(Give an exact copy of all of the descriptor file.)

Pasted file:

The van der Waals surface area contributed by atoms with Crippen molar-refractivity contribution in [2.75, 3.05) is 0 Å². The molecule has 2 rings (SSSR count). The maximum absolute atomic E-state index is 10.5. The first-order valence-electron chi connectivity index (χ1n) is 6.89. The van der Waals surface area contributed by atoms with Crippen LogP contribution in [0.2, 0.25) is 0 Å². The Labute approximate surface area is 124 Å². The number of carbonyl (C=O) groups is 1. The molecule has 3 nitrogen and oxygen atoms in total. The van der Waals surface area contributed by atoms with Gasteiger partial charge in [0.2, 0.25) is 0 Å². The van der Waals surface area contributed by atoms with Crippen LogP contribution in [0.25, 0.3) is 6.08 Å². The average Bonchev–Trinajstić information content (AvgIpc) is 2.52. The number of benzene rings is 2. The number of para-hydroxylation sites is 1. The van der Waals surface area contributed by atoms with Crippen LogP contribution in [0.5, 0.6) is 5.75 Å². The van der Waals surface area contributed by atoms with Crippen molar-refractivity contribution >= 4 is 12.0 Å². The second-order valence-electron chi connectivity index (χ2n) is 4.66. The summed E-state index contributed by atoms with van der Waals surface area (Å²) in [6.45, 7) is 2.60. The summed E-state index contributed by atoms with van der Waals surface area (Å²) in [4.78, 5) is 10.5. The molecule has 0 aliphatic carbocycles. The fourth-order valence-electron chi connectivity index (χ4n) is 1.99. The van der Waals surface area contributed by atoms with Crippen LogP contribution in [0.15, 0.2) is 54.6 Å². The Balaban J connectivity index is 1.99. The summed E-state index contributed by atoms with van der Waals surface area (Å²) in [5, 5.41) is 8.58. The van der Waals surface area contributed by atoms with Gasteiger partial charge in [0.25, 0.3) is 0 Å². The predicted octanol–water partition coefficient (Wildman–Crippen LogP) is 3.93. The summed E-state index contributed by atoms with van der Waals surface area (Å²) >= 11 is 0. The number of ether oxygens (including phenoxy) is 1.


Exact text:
The van der Waals surface area contributed by atoms with Crippen molar-refractivity contribution in [2.75, 3.05) is 0 Å². The molecule has 2 rings (SSSR count). The maximum absolute atomic E-state index is 10.5. The first-order valence-electron chi connectivity index (χ1n) is 6.89. The van der Waals surface area contributed by atoms with Crippen LogP contribution in [0.2, 0.25) is 0 Å². The Labute approximate surface area is 124 Å². The number of carbonyl (C=O) groups is 1. The molecule has 3 nitrogen and oxygen atoms in total. The van der Waals surface area contributed by atoms with Gasteiger partial charge in [0.2, 0.25) is 0 Å². The van der Waals surface area contributed by atoms with Crippen LogP contribution in [0.25, 0.3) is 6.08 Å². The average Bonchev–Trinajstić information content (AvgIpc) is 2.52. The number of benzene rings is 2. The number of para-hydroxylation sites is 1. The van der Waals surface area contributed by atoms with Crippen LogP contribution in [0.5, 0.6) is 5.75 Å². The van der Waals surface area contributed by atoms with Crippen molar-refractivity contribution >= 4 is 12.0 Å². The second-order valence-electron chi connectivity index (χ2n) is 4.66. The summed E-state index contributed by atoms with van der Waals surface area (Å²) in [6.45, 7) is 2.60. The summed E-state index contributed by atoms with van der Waals surface area (Å²) in [4.78, 5) is 10.5. The molecule has 0 aliphatic carbocycles. The fourth-order valence-electron chi connectivity index (χ4n) is 1.99. The van der Waals surface area contributed by atoms with Crippen LogP contribution in [0.15, 0.2) is 54.6 Å². The Balaban J connectivity index is 1.99. The summed E-state index contributed by atoms with van der Waals surface area (Å²) in [5, 5.41) is 8.58. The van der Waals surface area contributed by atoms with Gasteiger partial charge in [0.25, 0.3) is 0 Å². The predicted octanol–water partition coefficient (Wildman–Crippen LogP) is 3.93. The summed E-state index contributed by atoms with van der Waals surface area (Å²) >= 11 is 0. The number of ether oxygens (including phenoxy) is 1.